II.  A DECLARATION that by the provisions of Section 32 of the Electoral Act, 2006, only the 1st Plaintiff a Political party has the power to verify and or screen out its candidates before sponsoring them for election by forwarding their names to the Defendant.

III. A DECLARATION that the Defendant has no power under the Constitution of the Federal Republic of Nigeria, 1999, Electoral Act, 2006 and the Independent National Electoral Commission (Establishment, ETC) Cap 15, Laws of the Federation 2004 to disqualify or screen out the 2nd Plaintiff as a candidate, or any other candidate for the 2007 General Elections.

IV. DECLARATION that the power to disqualify any candi-dates sponsored by any political party including the Plaintiff from contesting any election is exclusively vested in the Court as provided for in Section 32(5) of the Electoral Act, 2006. V.  AN ORDER setting aside the directive of the Defendant to all the political parties including the 1st Plaintiff to present their candidates for physical verification and or screening.

VI. AN ORDER of perpetual injunction restraining the Defendant whether-by themselves, their agents, privies, officers, or by whosoever from conducting physical verification and or screening of candidates put forward by political parties to contest in the 2007 general elections including the 2nd Plaintiff. The matter was heard by B.O. Kuewumi J. On 7 March 2007 the Judge gave judgment whereby he held that the defendant has no power to disqualify candidates under the provisions of the Constitution of the Federal Republic of Nigeria 1999 and the Electoral Act 2006. The Judge also held that the power to disqualify any candidate sponsored by any political party including the 1st plaintiff from contesting an election is vested in the courts as provided for in section 32(5) of the Electoral Act 2006. The defendant, Independent National Electoral Commission (INEC) appealed to the Court of Appeal. The plaintiffs also cross-appealed. On 3 April 2007 the Court of Appeal allowed the defendant’s appeal and dismissed the plaintiffs’ cross-appeal.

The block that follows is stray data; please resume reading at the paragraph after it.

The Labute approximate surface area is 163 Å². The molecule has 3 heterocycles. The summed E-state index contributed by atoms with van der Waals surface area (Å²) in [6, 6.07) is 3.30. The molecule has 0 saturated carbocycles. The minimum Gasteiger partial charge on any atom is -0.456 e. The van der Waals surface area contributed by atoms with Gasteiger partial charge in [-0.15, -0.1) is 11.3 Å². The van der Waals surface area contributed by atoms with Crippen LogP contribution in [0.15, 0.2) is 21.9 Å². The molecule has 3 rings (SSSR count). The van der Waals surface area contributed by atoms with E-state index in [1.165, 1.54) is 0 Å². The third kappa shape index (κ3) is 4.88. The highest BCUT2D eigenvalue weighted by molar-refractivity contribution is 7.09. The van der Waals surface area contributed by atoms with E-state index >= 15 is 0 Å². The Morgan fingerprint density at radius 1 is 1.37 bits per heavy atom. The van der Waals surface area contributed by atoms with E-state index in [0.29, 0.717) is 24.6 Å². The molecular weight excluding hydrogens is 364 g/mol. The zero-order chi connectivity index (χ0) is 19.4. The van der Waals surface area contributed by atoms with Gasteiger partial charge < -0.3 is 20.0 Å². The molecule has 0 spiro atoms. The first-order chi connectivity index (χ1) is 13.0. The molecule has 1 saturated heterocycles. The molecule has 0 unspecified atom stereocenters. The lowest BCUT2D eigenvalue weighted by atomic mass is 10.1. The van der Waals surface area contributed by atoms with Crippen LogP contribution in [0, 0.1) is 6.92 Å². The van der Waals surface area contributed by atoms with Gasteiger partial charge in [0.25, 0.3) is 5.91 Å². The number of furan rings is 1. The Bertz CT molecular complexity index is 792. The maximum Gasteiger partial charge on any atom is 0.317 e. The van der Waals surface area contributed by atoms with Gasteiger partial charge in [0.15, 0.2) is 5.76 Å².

The present appeal by the plaintiffs is from the said decision of the Court of Appeal. At the hearing of this appeal the plaintiffs as appellants raised three issues for determination. These are: